wills lawyer Definition of a Will

Since I am a wills lawyer I can explain wills. A will uses the probate process to disburse property upon death. And a will appoints a guardian for children. During your life you own your property and make decisions for your minor children. However,  after death a person you appoint, called a “personal representative” manages your property. And the “estate” owns the property. But, the personal representative owes the estate legal duties. For example, the first duty is loyalty. Similarly, the second duty is honesty. And, the personal representative must account to the court.

Wills Lawyers Create Wills

A wills lawyer creates a will for his client. The client (called the “testator”) tells the the lawyer their intentions. First, the testator must tell the attorney who will process the estate (the “personal representative”). Second, the testator must tell the attorney who will receive the testators property at death (the “devisees”). Finally, the testator must pick a guardian for minor children.  The personal representative, the guardian and the devisees may be the same person. On the other hand they may be different. The testator must be competent when the will is created. And, a will must be in writing. In addition, it must be witnessed by two people when it is signed. With a properly drawn will there are many required clauses. If required clauses are not included the will is not invalid. However, it may require court interpretation. In sum, a person should not draft a will using off the shelf software.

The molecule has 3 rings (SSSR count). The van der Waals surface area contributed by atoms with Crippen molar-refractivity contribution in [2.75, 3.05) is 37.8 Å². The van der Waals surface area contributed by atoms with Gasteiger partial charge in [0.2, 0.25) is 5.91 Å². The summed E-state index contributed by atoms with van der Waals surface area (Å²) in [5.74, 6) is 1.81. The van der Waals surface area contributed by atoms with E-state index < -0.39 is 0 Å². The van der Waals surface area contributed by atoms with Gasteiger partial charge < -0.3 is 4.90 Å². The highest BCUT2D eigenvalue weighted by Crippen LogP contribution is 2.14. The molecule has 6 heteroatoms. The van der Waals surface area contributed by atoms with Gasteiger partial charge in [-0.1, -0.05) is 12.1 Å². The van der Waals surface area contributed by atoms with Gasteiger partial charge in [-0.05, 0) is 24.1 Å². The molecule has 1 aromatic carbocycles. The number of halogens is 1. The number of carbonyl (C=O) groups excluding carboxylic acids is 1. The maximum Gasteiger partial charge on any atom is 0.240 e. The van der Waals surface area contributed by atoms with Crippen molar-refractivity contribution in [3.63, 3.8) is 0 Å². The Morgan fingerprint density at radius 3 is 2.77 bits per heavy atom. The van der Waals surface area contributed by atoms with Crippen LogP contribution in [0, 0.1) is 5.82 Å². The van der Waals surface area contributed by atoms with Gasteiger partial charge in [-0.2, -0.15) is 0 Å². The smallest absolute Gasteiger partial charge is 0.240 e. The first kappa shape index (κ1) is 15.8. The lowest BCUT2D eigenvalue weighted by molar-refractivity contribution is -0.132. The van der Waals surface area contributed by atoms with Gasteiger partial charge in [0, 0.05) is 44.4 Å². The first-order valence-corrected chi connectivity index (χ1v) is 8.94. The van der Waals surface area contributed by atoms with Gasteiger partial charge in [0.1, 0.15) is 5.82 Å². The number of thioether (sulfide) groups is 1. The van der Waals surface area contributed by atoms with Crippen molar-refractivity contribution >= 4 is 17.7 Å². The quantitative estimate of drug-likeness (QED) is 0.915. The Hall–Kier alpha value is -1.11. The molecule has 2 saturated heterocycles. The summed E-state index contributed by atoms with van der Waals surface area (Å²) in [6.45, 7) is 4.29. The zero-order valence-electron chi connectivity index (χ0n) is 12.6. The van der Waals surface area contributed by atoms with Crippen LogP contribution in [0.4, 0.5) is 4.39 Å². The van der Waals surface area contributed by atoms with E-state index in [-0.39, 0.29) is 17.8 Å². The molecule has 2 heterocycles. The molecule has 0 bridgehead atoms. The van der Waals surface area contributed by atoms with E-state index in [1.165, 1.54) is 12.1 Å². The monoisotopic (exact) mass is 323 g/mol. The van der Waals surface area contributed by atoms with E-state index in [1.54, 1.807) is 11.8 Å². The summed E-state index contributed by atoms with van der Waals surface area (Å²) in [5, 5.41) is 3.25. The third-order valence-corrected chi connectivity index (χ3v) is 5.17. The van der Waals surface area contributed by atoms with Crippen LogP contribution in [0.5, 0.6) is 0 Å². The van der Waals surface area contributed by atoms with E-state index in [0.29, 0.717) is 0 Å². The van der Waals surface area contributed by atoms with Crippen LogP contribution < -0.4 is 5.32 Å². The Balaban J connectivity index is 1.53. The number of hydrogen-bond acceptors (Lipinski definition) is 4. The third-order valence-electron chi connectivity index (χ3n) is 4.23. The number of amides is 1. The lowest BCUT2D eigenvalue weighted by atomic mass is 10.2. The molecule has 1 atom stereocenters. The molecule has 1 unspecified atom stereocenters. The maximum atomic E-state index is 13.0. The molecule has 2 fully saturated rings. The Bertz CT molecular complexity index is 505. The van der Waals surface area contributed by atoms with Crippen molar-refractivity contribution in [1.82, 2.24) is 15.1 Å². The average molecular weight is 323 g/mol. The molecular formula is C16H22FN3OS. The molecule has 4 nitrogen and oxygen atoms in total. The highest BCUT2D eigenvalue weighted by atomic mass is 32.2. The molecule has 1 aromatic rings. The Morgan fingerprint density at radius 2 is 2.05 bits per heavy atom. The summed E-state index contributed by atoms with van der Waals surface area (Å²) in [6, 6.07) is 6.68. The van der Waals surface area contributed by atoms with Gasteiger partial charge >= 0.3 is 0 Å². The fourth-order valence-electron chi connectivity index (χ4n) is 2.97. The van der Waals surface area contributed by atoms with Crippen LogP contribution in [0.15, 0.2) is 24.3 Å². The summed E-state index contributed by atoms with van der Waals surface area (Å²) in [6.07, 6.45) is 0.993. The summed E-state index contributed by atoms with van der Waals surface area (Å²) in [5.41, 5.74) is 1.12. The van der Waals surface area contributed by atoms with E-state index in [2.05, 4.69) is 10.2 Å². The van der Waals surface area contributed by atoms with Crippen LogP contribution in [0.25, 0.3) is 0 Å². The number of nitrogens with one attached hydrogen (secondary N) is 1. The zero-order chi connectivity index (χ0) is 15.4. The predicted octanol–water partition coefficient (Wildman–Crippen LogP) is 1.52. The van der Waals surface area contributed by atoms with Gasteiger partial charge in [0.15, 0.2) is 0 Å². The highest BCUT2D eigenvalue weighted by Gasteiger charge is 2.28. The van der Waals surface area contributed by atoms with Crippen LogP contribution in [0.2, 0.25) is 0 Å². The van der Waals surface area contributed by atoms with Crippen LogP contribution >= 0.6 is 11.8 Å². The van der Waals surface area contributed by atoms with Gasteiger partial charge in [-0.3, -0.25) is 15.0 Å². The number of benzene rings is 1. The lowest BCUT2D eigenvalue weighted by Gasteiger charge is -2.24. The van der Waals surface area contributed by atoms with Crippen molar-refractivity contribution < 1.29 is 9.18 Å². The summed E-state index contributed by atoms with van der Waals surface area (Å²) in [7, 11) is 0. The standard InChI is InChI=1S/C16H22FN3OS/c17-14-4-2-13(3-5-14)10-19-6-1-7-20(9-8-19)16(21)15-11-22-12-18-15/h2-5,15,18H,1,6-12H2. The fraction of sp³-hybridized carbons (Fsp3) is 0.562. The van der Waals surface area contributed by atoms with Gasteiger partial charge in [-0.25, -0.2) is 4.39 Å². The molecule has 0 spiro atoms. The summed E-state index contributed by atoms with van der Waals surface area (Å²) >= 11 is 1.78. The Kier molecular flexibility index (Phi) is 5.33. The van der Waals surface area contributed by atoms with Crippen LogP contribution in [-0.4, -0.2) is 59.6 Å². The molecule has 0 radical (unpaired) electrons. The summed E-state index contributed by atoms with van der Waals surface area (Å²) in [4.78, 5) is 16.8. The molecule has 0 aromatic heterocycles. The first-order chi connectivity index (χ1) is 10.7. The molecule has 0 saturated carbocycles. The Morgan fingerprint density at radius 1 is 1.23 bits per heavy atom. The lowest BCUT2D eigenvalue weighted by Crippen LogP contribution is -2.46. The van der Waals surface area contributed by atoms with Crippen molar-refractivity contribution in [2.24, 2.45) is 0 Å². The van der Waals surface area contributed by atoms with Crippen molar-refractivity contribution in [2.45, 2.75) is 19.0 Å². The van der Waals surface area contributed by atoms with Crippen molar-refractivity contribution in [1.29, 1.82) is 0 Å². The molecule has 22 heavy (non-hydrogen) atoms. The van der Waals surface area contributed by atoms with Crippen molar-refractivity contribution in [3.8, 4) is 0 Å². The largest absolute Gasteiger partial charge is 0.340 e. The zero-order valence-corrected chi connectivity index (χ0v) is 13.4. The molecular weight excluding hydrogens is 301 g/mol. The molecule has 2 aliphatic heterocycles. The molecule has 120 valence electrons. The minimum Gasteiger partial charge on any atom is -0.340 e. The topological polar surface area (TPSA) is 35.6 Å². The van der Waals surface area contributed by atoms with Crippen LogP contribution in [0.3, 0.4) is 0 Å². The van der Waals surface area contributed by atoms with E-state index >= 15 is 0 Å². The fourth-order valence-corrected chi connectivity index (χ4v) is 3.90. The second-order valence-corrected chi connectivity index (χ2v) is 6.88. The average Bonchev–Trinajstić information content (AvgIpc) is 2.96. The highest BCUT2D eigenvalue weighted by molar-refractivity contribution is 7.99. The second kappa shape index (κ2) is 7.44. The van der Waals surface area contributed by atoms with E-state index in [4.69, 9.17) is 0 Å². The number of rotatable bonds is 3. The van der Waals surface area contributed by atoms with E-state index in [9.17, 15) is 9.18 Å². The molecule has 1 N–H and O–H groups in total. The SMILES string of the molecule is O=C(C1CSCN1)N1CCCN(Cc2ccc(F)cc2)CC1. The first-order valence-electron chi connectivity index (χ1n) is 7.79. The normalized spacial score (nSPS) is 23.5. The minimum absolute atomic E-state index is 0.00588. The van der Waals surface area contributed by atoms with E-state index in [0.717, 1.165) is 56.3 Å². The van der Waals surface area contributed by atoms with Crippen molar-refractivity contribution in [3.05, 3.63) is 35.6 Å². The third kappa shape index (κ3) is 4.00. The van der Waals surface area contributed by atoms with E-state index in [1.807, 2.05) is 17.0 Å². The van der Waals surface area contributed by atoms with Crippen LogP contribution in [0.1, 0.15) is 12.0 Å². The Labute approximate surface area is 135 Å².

Wills and estate planning

Estate planning uses three different types of wills. First, a “simple will” (which we will see below is not so simple). Second, a will with a testamentary trust (a will creating a trust). And, finally, a “pour over will”. Each type of will serves a particular function. The simple will is used to create an estate that will go through probate. On the other hand, a testamentary trust creates both an probate estate and a trust which arises upon death. And, the pour over will picks up assets that have not been included in a revocable living trust, creates an estate for them, and then transfers them to the trust. In conclusion, you need a wills lawyer to determine which type of will best suits your needs.

Problems with  Distribution

Wills are not flexible. Problems often arise with changes in circumstances. For example if a devisee dies before the testator and there is no alternative stated in the will the gift will lapse and it will pass to others to whom the testator did not wish to gift. Likewise, if the gift no longer exists it will adeem and the devisee will receive nothing. Finally, if the value of a gift changes the entire distribution may be reduced. In this case abatement occurs. In other words, people farther down the “list” will receive less than the testator intended.Thus, there is no such thing as a “simple” will. A carefully drafted will must address all of these possibilities. This, and the cost of probate, is the reason that trust centered estate planning is superior to using a traditional will.

In conclusion, this page is only intended to give a thumbnail description of will information. But, for more in depth information see the following: Detailed Will Information

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